Once you cross the Széchenyi Chain Bridge, or any other bridge that spans the River Danube between the western and eastern sides of Budapest, you get to the Buda part of the city. It is considered to be the historical site of Budapest. Walking around Buda you will discover its majestic architectural gems, and feel the atmosphere of the past. So let's begin a small tour around this beautiful part of the city and explore its main sights.

The first "must-go" place on the list is the Fisherman's Bastion. If I were to describe this place, I would say that it's an architectural complex, which includes a wide gallery 140 meters long, offering the most breathtaking view of the Pest side along with the Danube River and the Hungarian Parliament. The seven towers of Fisherman's Bastion symbolize the seven Magyar tribe leaders, who in the end of the 9th century united their tribes into a single nation, and created an integral state.

The next spot, which is located in close vicinity of the Fisherman's Bastion, is the Matthias Church, a stunningly beautiful Roman Catholic church built in Romanesque style in 1015. It was firstly erected by the King of Hungary- Saint Stephen, the statue of whom is in front of the bastion. Unfortunately, the building was destroyed in 1241 by the Mongols, while the current building was constructed in the second half of the 13th century, and later restored in the 19th.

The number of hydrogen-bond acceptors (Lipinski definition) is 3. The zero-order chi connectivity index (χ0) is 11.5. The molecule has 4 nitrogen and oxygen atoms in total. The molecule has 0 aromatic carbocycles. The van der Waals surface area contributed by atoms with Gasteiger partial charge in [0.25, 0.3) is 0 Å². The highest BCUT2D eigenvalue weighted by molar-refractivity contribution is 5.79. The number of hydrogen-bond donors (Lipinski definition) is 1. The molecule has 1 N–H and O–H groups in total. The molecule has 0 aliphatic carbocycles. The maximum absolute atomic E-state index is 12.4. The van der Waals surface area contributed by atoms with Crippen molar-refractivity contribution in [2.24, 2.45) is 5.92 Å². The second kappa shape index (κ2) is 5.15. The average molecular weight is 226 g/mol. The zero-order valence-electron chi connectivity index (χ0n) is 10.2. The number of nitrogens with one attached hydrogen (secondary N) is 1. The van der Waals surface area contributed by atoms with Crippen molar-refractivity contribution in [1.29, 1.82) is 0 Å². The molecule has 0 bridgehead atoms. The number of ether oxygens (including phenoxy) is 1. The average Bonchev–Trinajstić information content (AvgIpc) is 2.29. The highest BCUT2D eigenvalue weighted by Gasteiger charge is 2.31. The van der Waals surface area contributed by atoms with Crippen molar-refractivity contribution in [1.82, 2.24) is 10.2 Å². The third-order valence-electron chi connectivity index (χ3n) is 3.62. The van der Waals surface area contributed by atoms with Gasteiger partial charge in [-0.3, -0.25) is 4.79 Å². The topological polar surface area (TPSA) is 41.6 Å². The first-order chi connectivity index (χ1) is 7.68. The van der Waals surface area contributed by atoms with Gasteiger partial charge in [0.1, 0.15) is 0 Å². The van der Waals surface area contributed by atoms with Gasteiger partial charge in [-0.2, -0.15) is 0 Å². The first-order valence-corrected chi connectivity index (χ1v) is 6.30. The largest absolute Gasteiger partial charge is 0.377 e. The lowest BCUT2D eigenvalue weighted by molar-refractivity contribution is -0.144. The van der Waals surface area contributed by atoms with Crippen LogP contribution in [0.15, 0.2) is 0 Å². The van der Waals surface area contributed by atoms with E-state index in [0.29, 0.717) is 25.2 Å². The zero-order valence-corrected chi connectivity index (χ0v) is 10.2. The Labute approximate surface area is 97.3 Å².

Heading to the next destination from the list, which is the Buda Castle, you can spot some adorable souvenir shops. I swear that if I were alone, I think I would have lost myself there for the whole day. With all the overdose of cuteness on the shelves, the mesmerizing smell of lavender sachets, you are literally lured into the shops, and you just can't say no. The same story happened a bit later, when on our way we saw the market with traditional Hungarian stuff. Here you have a wider variety to choose from, including leather goods, Hungarian spices, clothes, crockery, and much more.

Before you go to the Buda Castle, take a minute to admire the beauty of Buda side from a bird's-eye view.

The last but not the least is the Buda Castle, which is the historical castle of the Hungarian Kings in Budapest. Built in the 13th century, it went through major modifications since then, being restored several times. Nowadays it is a part of the Budapest World Heritage Site. Here you can also visit the Hungarian National Gallery, which houses an impressive collection of paintings, dating from the medieval period till the 20th century. You can admire the works of such great artists as: Raphael, Correggio, El Greco, Memling, Bruegel, Cranach, Van Dyck, Kazimir Malevich, Wassily Kandinsky, and many others.